carpenter bee

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Words related to carpenter bee

large solitary bee that lays eggs in tunnels bored into wood or plant stems

References in periodicals archive ?
As we were saying our goodbyes, Randy grabbed a tennis racket and began swatting the carpenter bees.
is a widespread and familiar species of small carpenter bees throughout southern Asia, extending from Pakistan to Japan, and from northern China to the Lesser Sunda Islands of Indonesia (van der Vecht 1952; Hirashima 1969; Shiokawa & Sakagami 1969; Baker 1997).
Several species of "Selfish Bee," especially carpenter bees, have evolved a strategy known as "nectar robbing," which involves chewing a hole in the side of the flower to suck out the nectar, depleting the flower's resources while failing to pay the "tax" of pollination.
Wood nesters include orchard, mason, leafcutter and carpenter bees.
The urban environment under appropriate conditions, when appropriate nest substrates and food sources are presented, can serve as a place for study, conservation and management of carpenter bees.
all of which consistently attracted honey bees and large carpenter bees (Xylocopa spp.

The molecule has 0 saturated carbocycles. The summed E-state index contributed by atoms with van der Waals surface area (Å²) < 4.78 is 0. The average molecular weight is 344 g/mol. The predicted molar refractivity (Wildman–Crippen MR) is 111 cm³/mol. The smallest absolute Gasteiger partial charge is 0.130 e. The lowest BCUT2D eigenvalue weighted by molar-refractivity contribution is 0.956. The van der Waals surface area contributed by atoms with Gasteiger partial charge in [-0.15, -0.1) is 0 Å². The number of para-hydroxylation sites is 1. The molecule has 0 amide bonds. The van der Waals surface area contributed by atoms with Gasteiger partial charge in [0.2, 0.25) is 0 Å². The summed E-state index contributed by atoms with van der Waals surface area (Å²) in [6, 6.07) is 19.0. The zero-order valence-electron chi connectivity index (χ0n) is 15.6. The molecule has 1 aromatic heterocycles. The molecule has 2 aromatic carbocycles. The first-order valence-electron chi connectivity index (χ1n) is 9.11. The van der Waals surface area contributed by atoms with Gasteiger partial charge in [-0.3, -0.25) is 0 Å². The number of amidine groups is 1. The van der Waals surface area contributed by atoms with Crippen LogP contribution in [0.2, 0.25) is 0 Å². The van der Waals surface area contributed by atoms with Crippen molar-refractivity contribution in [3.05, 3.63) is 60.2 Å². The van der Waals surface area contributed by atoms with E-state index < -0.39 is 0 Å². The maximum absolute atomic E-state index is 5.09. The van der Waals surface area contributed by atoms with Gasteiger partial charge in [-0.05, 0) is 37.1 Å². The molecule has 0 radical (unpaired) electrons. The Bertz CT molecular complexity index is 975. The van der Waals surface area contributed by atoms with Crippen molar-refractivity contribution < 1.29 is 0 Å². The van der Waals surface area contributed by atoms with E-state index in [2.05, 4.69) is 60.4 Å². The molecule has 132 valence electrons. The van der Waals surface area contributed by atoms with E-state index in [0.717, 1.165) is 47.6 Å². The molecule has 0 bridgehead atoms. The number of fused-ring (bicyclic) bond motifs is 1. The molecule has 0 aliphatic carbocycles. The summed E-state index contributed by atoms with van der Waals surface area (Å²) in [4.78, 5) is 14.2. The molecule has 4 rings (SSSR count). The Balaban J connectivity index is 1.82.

Although Freitas says that restoring patches of forest near passionfruit fields would be the best solution, he and his team have also developed a successful nesting box for carpenter bees.
Except for a nest that was inside a dead, dry hollow trunk of a palm tree (Figures 4, 5), all nests were found inside the tunnels of old, empty, abandoned nests of carpenter bees (Figure 6) [Xylocopa (Neoxylocopa) sp.
I woke up this morning with a vague notion of regret, recognizing that I am limited in my choices, annoyed that the carpenter bees are still embedded in the eaves of my house, and remembering what it was like to be 23 years old.
Mr Else said there had been sightings of carpenter bees in southern England and he was sure the bees are capable of flying across the English Channel.
Carpenter bees still drilled holes in the flowers and drained nectar without carrying pollen to other plants.
The astronauts also monitored various creatures in their 180-mile-high laboratory, including ants, carpenter bees, silkworms, and fish embryos.
Honey bees, bumblebees, and carpenter bees are some of the most familiar bees.
Carpenter bees are huge--like a bumblebee--and they look ferocious, and they can be very defensive about their territory.
Carpenter bees, which look like dark, shiny bumblebees, but with much less hair, prefer to dig their burrows in the exposed wood of barns, houses, and porches.